Coal-fired power plants continue to be the largest source of electricity generation in the United States, but their market share is declining. About 15 percent of the coal-fired capacity currently active is expected to be retired by 2040. Existing coal plants that have undergone environmental equipment retrofits will continue to operate throughout the projection, with natural gas, renewables and nuclear power steadily growing in the years to come. The American energy mix is changing, and the U.S. can learn from growing pains occurring on foreign soil.
Guest blogger Dawn Santoianni of Tau Technical Communications LLC (@tautechnical) in Hillsborough, NC examines the changes and trends in the mix of electricity generation for the United States:
The summer of 2013 could very well be a turning point for electric power generation in the U.S. In June, President Obama announced his intent to limit carbon emissions from new and existing power plants using EPA’s statutory authority to regulate carbon dioxide under the Clean Air Act. Although EPA may have a difficult time regulating carbon emissions in the U.S., the reach of carbon policies extends to financing of new coal-fired power plants globally. A month after President Obama’s announcement, the World Bank and European Investment Bank revised lending criteria that would restrict financing of new coal power plants except “in rare circumstances.” How these carbon goals translate to real-world operation of electric transmission grids remains to be seen, but policymakers should pay attention to recent world energy history.
In Britain, energy regulator Ofgem (that's the Office of Gas and Electricity Markets) has warned that the United Kingdom could face blackouts by 2015 as a result of coal and oil-fired power stations being phased out too quickly. Most telling, the regulator said that despite encouraging the building of lower-carbon power sources to bolster the country's power structure, the "problems have not gone away." Coal remained the dominant fuel in the UK over gas, due to low prices. Over in Germany, the government shuttered nearly half of the country's nuclear stations, only to find itself relying on coal even more. While Germany wanted to commit to reducing greenhouse gas emissions by 40 percent by incorporating larger percentages of renewable energy, problems with grid instability surfaced during the summer of 2012 which saw unprecedented use of wind power. German industry bore the brunt of these power problems, as power failures led to production stoppages with the number of short interruptions in the power grid growing by 29 percent over the past several years. The grid problems posed by surges in wind power have also threatened neighboring power systems. Poland, once projected to have 300 years of shale gas reserves, has seen several major oil companies withdraw drilling plans after failing to extract gas, causing reserve estimates to be reduced by 90 percent. To meet growing power demands while aging power plants retire, Poland will likely increase reliance on lignite coal.
In the aftermath of the Fukushima disaster, Japan planned to abandon nuclear power entirely, only to abruptly back off on that policy amidst criticism, then reverse course again and shutter all but two of its 50 nuclear power plants. As a result, reliance on oil-fired power plants increased which pushed up energy prices. Japan relies on imports for 80 percent of its energy needs due to lack of domestic resources, so replacing displaced nuclear capacity (which accounted for 30 percent of the country's power generation) is not trivial. Japan is preparing to restart nuclear plants and trying to speed up the building of new coal-fired power plants to meet power needs and reduce energy costs.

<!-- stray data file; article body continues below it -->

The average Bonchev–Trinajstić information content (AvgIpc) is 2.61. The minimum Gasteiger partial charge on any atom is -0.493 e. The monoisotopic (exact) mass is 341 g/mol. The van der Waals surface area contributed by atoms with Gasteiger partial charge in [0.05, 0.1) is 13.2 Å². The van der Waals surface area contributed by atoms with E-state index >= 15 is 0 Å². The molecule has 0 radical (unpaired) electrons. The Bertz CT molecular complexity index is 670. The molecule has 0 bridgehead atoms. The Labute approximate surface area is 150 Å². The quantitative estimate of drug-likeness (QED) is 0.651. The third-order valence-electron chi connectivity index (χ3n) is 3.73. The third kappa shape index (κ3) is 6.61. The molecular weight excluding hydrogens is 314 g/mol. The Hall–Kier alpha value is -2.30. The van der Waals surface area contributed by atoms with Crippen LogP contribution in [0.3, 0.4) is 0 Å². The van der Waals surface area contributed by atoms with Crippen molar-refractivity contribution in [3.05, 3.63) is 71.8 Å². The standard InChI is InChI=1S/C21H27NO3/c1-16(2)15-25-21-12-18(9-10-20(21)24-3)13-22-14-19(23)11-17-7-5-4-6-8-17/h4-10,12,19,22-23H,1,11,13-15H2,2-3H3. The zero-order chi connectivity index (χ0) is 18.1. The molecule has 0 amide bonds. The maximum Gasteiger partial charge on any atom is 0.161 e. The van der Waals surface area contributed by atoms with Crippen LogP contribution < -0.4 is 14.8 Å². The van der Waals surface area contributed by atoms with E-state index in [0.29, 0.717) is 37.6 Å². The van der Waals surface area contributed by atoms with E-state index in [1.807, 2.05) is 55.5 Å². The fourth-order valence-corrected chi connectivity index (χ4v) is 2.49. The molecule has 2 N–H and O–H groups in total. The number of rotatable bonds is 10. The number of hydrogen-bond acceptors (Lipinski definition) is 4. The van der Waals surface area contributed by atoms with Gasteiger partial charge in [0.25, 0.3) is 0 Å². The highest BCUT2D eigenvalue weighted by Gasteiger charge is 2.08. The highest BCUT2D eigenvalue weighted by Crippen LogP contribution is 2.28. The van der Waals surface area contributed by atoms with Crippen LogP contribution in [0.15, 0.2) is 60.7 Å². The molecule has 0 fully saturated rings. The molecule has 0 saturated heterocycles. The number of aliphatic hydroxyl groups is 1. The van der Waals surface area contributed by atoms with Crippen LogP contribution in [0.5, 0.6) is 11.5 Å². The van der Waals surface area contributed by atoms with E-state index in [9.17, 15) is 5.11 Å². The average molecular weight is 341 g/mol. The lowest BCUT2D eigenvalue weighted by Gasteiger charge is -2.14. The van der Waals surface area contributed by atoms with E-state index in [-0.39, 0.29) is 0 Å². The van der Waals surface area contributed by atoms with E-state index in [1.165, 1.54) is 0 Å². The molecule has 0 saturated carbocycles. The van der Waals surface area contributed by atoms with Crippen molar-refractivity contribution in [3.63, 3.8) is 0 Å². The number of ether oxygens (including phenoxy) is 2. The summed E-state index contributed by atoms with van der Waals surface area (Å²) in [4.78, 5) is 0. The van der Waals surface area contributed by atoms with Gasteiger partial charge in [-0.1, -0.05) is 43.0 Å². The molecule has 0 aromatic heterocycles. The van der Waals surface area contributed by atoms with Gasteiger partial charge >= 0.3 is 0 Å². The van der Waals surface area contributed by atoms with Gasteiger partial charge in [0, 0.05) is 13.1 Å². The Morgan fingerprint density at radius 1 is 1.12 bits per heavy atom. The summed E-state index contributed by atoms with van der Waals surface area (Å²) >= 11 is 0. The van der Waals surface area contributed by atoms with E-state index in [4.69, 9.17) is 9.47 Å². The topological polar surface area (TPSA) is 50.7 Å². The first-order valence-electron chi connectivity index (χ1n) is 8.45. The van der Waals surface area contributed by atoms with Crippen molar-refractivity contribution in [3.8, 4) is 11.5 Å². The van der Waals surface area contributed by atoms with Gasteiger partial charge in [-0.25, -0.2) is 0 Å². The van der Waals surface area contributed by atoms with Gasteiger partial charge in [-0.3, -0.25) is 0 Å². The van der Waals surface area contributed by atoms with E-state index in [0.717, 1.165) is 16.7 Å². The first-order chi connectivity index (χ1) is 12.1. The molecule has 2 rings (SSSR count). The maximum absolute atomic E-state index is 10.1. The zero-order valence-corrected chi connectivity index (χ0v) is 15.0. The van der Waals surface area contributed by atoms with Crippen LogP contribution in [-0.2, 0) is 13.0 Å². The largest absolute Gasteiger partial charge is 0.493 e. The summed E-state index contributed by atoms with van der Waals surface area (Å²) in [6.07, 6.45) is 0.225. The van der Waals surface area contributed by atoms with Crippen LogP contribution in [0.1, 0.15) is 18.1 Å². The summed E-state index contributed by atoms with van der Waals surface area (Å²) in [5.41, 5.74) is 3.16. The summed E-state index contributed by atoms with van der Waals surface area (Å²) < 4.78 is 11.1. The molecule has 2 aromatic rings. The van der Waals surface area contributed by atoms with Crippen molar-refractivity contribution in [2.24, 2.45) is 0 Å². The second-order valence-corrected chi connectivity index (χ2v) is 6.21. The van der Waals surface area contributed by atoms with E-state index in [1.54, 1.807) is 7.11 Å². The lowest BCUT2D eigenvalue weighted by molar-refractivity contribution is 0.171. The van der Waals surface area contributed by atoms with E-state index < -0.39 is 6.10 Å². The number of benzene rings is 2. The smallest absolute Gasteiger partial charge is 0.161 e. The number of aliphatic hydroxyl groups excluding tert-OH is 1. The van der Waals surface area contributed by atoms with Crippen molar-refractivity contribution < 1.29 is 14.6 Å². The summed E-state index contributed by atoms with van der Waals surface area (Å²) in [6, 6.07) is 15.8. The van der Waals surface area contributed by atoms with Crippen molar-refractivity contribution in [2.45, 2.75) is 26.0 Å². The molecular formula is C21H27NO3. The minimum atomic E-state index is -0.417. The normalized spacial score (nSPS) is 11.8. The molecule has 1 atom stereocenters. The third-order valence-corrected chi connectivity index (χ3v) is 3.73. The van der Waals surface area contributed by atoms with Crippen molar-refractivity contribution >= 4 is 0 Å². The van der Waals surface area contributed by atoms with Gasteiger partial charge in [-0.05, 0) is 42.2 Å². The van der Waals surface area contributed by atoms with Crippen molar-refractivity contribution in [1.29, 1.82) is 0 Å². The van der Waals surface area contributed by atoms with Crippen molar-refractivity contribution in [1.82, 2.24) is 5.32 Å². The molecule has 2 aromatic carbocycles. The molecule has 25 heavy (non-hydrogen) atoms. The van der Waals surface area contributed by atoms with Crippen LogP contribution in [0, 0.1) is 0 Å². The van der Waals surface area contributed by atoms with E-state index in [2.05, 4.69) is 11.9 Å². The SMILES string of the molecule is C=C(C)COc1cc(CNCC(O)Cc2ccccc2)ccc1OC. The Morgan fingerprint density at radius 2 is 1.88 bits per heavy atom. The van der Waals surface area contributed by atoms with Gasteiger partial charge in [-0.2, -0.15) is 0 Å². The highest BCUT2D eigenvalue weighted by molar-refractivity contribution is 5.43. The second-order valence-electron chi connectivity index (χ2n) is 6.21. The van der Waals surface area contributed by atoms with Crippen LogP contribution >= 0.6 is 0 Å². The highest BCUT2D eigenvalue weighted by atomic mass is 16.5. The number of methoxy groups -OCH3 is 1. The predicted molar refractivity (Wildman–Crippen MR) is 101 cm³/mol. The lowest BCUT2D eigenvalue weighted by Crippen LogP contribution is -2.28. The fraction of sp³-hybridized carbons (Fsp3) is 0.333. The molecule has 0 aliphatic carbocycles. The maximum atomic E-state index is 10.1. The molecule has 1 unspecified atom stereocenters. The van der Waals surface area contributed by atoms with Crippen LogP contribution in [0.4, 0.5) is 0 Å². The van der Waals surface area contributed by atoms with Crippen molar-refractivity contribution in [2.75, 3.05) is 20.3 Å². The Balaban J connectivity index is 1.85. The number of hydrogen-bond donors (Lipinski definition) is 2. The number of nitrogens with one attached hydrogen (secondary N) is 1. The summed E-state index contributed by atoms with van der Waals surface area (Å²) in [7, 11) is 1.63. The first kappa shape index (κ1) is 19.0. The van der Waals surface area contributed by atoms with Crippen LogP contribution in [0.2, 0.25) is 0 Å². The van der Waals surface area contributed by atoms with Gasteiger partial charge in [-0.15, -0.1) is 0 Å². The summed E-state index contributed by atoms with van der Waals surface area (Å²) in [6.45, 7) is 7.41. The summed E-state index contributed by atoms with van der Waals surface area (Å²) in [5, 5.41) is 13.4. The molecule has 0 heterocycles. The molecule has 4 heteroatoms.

And of course who could forget the massive power outages in India, leaving 670 million people without electricity due to inadequate generating capacity, with some coal plants idling from lack of fuel. For a country that depends on coal for nearly 70 percent of its electricity generation, India has messed things up with policies that limited investment in energy resources and created inverted electric pricing schemes. India still faces a projected 6.7 percent shortfall in power supply for 2013-2014, and the country’s transmission grid infrastructure needs investment to synchronize new renewable capacity. In developing countries worldwide, 1.3 billion people still lack access to electricity. Precluding the development of new coal power plants could make electrification an insurmountable challenge, as there are no economic alternatives to coal in many countries.
Although news coverage would lead you to believe coal power is dying in the U.S., coal accounted for 37 percent of U.S. electricity generation during 2012 – and that’s still more than natural gas despite low gas prices. If we can learn anything from other countries, it is that providing reliable electric power economically is a balancing act. It is not wise to abandon any major domestic source of energy in haste. To do so risks increasing reliance on imports or compromising the stability of the transmission system. The economic consequences of walking away from nuclear, coal, oil, or natural gas would be severe, not just to those industries and its suppliers, but also to American manufacturing and businesses from higher energy prices, a strained electric grid, and brownouts. The U.S. has a chance to be the world leader in energy and reduce carbon emissions by deploying advanced coal technologies, new generation nuclear power, safe extraction of natural gas and domestic oil reserves, innovation in biofuels and bioenergy, and a modernized transmission network that effectively utilizes solar and wind energy resources. Or we will just repeat other countries' hapless mistakes.
Dawn Santoianni, Managing Director
Tau Technical Communications LLC
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